The Association between Sleep Duration and Non-Alcoholic Fatty Liver Disease among Japanese Men and Women

Obes Facts. 2015;8(4):234-42. doi: 10.1159/000436997. Epub 2015 Jul 1.


Objective: To examine the relationship between sleep duration and non-alcoholic fatty liver disease (NAFLD).

Methods: We evaluated 3,968 subjects who underwent health check-ups from June 2012 to May 2013 at the Watari Hospital Health Center in Fukushima Prefecture in Japan. Fatty liver was detected by ultrasonography. Sleep duration and lifestyle factors were estimated using a questionnaire. Sleep duration was categorized into the following groups: ≤ 6, 6 to ≤ 7, >7 to ≤ 8, and >8 h. The four sleep duration groups were compared using the χ(2) test and Kruskal-Wallis test.

Results: In total, 2,172 subjects were enrolled. The overall prevalence of NAFLD was 29.6% (men, 38.0%; women, 25.3%). The proportion of NAFLD tended to decrease as sleep duration increased in men. The proportion with NAFLD was lowest in the group with a sleep duration of 6 to ≤ 7 h and highest in the groups with sleep durations of ≤ 6 and >8 h in women. The distribution showed a U-shaped curve. The age-adjusted odds ratio (OR) (95% confidence interval (CI)) for subjects with NAFLD with a sleep duration ≤ 6 h compared to the reference (6 to ≤ 7 h) was 1.44 (1.06-1.96) in women.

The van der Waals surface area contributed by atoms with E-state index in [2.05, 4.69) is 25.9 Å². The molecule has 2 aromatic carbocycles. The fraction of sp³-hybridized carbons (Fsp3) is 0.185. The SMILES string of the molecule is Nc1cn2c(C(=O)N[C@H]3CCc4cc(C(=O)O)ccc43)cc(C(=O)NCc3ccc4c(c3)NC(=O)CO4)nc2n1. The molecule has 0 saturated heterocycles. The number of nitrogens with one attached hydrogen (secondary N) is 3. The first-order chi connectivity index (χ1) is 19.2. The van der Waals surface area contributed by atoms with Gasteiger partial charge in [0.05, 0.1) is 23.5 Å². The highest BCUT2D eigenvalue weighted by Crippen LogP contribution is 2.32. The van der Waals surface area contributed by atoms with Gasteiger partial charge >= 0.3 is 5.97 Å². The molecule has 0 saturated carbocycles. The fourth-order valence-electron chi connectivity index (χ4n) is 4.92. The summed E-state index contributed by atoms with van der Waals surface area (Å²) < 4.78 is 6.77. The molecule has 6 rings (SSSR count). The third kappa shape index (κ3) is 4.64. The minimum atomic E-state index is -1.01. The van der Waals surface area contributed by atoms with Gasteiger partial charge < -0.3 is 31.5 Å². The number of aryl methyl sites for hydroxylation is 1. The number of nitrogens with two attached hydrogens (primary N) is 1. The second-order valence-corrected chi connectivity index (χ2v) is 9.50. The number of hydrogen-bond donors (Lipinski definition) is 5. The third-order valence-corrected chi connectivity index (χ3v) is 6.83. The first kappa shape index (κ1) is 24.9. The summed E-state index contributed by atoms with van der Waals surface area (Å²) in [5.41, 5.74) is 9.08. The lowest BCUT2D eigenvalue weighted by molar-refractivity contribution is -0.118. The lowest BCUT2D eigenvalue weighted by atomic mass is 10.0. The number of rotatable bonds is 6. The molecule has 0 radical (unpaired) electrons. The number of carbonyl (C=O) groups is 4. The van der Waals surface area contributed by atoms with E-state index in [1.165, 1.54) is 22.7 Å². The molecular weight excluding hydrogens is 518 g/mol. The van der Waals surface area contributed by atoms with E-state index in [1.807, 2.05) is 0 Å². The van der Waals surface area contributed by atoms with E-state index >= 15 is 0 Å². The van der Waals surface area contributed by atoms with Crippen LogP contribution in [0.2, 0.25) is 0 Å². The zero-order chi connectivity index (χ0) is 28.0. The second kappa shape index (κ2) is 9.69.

Conclusion: Sleep shortage tends to be associated with NAFLD in women and may be mediated by body adiposity.

MeSH terms

  • Adult
  • Aged
  • Cross-Sectional Studies
  • Female
  • Humans
  • Japan
  • Life Style
  • Male
  • Middle Aged
  • Non-alcoholic Fatty Liver Disease / diagnosis*
  • Non-alcoholic Fatty Liver Disease / epidemiology*
  • Obesity / diagnosis
  • Obesity / epidemiology
  • Odds Ratio
  • Sex Factors
  • Sleep Deprivation / diagnosis*
  • Sleep Deprivation / epidemiology*
  • Statistics as Topic